A recent study in old-age depression done in 2017 by the National Institute of Mental Health and Neurosciences (NIMHANS) identifies loneliness and social isolation to double the risk of suicide and quadruple the risk of depressive and anxiety disorders.

Feeling emotionally lonely for years together can influence the stress-handling mechanism of the body (adrenal glands) releasing excessive cortisol (hormone that is released in body at times of stress) causing persistent anxiety, hair fall, digestive and heart disorders, gastritis, high cholesterol and uric acid with increased risk of diabetes, obesity and stroke. Immunity can get affected in long-term causing increased vulnerability to infections.

In the elderly age group, dementia (disease of the brain leading to loss of memory and other abilities) risk is associated with physical and emotional loneliness.

Steps Ahead to Combat Loneliness

Loneliness is NOT an illness, but rather a state of mind. Hence it can be prevented or altered, the ways varying widely. Most suggested measures are lifestyle modifications (daily schedule, Yoga and exercise, walking, hobby and activity involvement), indulging in spiritual or humanitarian activities, pet therapy, reminiscence of olden days or memories and music.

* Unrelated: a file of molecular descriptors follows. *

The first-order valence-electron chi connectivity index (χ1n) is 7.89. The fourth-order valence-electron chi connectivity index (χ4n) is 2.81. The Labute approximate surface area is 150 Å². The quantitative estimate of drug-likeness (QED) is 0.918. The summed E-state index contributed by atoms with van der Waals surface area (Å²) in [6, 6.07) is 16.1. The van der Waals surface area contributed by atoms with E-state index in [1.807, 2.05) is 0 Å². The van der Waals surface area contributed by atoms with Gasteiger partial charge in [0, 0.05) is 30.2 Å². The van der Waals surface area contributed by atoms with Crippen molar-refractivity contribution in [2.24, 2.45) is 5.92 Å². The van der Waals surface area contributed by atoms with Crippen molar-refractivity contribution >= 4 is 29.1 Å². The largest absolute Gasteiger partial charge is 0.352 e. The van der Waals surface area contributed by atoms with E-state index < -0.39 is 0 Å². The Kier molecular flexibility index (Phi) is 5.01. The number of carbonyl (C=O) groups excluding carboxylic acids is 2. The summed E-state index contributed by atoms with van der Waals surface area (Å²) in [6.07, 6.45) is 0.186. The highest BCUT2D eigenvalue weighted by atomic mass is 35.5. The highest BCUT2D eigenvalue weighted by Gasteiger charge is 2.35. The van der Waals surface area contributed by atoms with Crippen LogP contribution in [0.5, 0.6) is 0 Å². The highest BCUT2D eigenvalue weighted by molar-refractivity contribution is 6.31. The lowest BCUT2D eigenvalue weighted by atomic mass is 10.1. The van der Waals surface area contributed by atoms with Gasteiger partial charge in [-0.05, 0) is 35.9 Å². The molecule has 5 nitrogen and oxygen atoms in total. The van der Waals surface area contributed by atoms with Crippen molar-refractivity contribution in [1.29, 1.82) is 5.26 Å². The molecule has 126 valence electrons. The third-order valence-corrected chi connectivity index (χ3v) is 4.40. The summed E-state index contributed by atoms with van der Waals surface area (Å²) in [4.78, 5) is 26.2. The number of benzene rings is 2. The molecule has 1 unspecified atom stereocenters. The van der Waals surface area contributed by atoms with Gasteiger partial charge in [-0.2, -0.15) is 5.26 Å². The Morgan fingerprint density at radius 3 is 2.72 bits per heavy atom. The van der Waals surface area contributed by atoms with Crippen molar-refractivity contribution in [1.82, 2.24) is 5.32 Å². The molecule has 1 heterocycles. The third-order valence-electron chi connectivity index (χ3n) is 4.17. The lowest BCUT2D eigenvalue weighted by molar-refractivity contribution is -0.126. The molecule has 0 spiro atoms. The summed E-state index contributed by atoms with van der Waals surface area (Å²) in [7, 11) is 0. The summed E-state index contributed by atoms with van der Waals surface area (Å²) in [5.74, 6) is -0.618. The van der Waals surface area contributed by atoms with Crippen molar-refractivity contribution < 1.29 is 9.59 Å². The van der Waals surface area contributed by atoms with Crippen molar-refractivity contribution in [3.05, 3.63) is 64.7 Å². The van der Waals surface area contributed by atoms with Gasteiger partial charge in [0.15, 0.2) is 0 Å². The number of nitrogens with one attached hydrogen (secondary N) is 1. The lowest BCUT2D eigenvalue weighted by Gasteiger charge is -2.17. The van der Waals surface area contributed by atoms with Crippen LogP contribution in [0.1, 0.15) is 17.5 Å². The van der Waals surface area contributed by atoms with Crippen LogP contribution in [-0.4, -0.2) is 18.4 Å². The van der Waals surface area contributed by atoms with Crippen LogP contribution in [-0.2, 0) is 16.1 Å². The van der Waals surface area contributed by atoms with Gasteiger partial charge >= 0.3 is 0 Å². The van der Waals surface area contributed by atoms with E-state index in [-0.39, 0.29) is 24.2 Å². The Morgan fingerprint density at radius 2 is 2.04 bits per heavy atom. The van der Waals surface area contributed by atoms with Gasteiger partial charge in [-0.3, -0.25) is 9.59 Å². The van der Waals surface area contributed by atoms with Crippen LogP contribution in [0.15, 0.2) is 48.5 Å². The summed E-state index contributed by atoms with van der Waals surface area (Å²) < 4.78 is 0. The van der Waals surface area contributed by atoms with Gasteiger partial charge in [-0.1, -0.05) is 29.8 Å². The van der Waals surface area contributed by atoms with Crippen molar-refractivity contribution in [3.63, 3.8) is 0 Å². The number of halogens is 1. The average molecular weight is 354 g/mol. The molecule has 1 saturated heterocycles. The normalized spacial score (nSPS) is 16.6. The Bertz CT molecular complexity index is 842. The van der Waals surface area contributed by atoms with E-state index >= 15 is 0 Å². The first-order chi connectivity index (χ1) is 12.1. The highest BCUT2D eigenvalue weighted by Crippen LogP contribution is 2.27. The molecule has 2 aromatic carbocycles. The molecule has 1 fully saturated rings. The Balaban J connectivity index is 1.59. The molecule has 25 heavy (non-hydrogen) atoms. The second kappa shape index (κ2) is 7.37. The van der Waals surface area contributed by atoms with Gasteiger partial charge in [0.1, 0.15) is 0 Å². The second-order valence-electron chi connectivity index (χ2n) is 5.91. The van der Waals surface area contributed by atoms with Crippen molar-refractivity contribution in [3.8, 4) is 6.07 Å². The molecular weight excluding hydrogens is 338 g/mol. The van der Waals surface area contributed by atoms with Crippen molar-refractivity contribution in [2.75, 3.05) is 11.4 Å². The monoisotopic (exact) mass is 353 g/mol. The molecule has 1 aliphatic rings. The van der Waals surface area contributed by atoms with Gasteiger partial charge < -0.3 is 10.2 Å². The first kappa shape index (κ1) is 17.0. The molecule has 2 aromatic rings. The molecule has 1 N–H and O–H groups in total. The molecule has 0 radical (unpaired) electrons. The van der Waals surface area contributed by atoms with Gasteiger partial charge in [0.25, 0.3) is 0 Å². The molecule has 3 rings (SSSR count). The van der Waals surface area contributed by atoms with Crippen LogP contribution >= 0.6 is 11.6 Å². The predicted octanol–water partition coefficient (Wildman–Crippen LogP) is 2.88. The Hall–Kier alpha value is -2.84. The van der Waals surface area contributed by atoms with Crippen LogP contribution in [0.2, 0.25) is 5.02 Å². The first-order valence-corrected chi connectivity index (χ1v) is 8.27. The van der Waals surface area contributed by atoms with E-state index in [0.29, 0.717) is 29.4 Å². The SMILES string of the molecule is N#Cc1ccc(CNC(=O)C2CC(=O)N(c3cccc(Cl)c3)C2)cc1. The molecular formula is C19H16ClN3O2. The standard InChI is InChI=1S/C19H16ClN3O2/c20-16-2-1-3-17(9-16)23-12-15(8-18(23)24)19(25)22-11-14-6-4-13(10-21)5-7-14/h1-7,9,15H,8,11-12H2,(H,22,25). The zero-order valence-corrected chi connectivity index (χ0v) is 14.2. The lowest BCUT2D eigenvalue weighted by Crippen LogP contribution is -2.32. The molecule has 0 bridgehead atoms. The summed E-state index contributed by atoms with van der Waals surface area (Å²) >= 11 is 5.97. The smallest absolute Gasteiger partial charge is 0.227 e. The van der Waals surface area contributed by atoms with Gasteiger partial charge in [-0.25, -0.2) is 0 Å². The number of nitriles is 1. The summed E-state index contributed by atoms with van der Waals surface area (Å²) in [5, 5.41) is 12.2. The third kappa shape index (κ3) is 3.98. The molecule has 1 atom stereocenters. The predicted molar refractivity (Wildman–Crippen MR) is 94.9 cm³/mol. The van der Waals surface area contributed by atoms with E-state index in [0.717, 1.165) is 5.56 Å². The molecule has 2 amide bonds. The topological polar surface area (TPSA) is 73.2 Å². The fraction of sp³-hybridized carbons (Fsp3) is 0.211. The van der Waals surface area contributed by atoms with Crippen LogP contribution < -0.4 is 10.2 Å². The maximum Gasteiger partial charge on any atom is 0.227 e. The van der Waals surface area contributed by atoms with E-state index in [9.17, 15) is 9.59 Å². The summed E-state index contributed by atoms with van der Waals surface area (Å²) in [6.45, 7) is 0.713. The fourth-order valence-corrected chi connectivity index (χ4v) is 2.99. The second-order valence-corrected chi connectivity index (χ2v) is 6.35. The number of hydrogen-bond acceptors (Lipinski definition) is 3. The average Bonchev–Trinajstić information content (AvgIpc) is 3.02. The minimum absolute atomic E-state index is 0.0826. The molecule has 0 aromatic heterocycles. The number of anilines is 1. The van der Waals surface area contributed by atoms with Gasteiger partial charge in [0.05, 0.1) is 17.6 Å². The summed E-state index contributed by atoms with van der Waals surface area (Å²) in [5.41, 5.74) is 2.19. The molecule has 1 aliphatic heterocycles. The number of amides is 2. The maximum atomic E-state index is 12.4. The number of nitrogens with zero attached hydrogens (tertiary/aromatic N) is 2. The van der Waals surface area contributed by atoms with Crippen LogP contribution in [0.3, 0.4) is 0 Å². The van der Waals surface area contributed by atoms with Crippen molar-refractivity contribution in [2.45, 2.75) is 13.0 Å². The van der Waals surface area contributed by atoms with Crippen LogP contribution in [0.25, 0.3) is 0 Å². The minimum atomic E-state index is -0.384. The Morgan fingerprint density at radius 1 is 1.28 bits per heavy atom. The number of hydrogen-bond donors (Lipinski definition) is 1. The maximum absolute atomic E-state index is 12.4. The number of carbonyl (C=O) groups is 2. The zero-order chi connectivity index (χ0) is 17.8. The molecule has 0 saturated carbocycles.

Loneliness inevitably overlaps with some degree of depression and hence psychotherapy helps.

A lonely school student who is introvert and bullied repeatedly might have very different thoughts than a divorced IT professional with competitive employees all around. Each situation is unique and hence needs individualized planning.

A vital step in fighting the loneliness that arises due to fear of socializing is learning adequate social skills and behavior. There are separate social and cognitive skill training modules that are scientifically proven to encourage healthy thinking, adaptive patterns of dealing with loneliness and fearless interaction.

This Suicide Awareness and Prevention Day let us be sensitive to target loneliness, the silent promoter of suicidal risk. Combating the epidemic of loneliness is another healthy way of preserving humanity!

Image Courtesy: Medical Xpress, Everyday Health, Big Think, WHO

(Author Dr Debanjan Banerjee is Geriatric Psychiatrist, National Institute of Mental Health and Neurosciences, Bangalore).

[Editor DIDHITI GHOSH is India Columnist at La Agencia Mundial de Prensa, USA, Bureau Chief (Kolkata) of Indian Observer Post & Conference Interpreter (Spanish-English-Bengali). E-mail: didhiti.24@gmail.com | LinkedIn: https://bit.ly/2H6gNAv].